Local politics is a special beast. It is particular, local, small fare and accessible. It is parish pump politics at its best.
Local politics is where active citizenship at a local level makes for more effective democracies and better government. Local government is small scale, specific and administrative in nature, for example, pot-holes, dog-bites and long grass.
Parochialism and localism are common characteristics of local government politics that can have positive and negative effects.
In this context parochialism refers to the over-emphasis on the particular at a local scale and prioritises the local to the exclusion of the wider community. Localism, which can re-enforce parochialism, is anti-centralist, and in rural areas looks back to the rustic traditions and values of the pre-industrial viliages, it shares many of the elements of rural ideology.
In Ian Willis’s article ‘Democracy in Place’, he examines the role of parochialism and localism played out in the 2008 New South Wales local government elections in the Camden Local Government Area. In his article ‘Democracy in Action’ he undertakes an historical analysis of the influence of parochialism and the competing role of rural gentry and townsmen.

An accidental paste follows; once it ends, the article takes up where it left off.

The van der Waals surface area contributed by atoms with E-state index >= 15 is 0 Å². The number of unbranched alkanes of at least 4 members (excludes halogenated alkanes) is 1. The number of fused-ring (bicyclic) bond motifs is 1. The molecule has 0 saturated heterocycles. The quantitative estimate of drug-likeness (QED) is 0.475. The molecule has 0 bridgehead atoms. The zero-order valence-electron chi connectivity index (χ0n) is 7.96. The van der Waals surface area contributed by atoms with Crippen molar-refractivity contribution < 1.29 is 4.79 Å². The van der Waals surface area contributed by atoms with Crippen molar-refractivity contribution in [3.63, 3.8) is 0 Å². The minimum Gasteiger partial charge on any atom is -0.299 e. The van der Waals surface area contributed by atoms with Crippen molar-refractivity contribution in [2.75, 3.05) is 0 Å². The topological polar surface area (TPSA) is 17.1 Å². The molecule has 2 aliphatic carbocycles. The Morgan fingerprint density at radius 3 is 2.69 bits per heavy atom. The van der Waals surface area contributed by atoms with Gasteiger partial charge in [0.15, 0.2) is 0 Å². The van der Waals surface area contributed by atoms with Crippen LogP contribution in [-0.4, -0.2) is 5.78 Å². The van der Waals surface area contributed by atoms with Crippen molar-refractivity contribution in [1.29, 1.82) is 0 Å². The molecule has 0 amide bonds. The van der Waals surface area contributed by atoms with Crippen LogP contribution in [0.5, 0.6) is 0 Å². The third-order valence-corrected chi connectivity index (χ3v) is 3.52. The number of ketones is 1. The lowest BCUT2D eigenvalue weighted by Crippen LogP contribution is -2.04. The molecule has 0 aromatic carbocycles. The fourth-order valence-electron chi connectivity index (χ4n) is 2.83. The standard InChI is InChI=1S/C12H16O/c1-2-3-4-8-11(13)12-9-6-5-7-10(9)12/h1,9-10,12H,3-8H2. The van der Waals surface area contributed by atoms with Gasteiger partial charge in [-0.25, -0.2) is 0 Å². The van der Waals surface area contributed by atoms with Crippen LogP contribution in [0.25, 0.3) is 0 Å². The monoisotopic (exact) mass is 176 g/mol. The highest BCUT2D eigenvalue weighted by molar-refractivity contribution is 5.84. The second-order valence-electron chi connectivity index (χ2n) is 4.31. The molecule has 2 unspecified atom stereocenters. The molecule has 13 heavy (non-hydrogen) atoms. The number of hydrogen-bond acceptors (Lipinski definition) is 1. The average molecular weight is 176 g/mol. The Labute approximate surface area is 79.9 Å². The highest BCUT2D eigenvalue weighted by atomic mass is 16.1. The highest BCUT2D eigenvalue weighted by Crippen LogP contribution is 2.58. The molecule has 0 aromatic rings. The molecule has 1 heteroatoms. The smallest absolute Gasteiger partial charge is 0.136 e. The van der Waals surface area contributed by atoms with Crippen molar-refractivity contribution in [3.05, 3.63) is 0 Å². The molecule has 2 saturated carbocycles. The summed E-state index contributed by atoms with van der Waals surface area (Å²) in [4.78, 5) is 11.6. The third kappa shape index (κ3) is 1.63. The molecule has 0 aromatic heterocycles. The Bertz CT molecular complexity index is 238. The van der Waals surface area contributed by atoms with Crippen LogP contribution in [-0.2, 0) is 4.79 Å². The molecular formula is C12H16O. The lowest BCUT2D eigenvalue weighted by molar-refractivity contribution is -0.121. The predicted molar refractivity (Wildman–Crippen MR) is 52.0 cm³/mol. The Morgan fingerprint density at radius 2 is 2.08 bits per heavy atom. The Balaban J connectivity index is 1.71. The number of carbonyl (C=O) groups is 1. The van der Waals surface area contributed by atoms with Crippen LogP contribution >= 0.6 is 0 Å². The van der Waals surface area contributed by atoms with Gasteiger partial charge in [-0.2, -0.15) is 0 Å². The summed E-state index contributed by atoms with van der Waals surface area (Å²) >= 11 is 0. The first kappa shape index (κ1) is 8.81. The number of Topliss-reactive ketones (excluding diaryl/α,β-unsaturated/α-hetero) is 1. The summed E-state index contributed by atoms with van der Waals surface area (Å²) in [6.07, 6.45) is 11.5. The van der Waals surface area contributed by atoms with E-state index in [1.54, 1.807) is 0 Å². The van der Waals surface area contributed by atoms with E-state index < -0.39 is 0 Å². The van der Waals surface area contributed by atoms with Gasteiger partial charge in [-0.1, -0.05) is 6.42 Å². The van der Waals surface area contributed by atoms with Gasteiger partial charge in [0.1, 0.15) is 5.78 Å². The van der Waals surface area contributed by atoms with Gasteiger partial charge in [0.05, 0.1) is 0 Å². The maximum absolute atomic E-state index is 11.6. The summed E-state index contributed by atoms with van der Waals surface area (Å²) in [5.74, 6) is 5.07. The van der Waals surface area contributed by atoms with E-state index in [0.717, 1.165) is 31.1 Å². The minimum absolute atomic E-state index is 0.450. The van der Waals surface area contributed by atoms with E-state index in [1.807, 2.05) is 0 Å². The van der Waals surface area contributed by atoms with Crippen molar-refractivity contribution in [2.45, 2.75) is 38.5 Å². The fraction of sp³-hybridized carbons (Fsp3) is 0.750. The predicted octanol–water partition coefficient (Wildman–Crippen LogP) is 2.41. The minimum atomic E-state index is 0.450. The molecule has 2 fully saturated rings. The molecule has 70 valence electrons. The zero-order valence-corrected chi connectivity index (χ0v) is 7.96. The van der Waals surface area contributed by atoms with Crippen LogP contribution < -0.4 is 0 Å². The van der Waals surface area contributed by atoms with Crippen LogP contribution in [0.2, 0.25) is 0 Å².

Willis maintains that there is a strong anti-party sentiment in local politics and that this related to parochialism. Resident action groups are perhaps an exception as they have successfully harnessed parochialism to foster their form of local activism.
Local government politicians are known by people at a local level.
Local politicians are often local identities who are well known to the community and are highly accessible to members of the local community. Local patriotism is often the mark of success of a council politician, and national party affiliation or membership is seen with suspicion. Often local councillors are small businessmen who are self-made, self-sufficient, independent, hard working and conservative. Successfull local councillors have local networks of power based on business connections, membership of local clubs, and family and interpersonal networks and hierarchies.
In the Camden community rurality and the area’s bucolic nature have been part of mantra of local politics for a number of decades. This situation is typical of rural communities of Sydney’s metropolitan fringe that are under pressure from the city’s urban growth. Willis details how parochialism silenced council candidates around controversial issues.
Willis’s analysis of the various stakeholders in the local political process including the country press (civic journalism) and community organisations (active citizenship) illustrates the important place of parochialism in these small closed communities.
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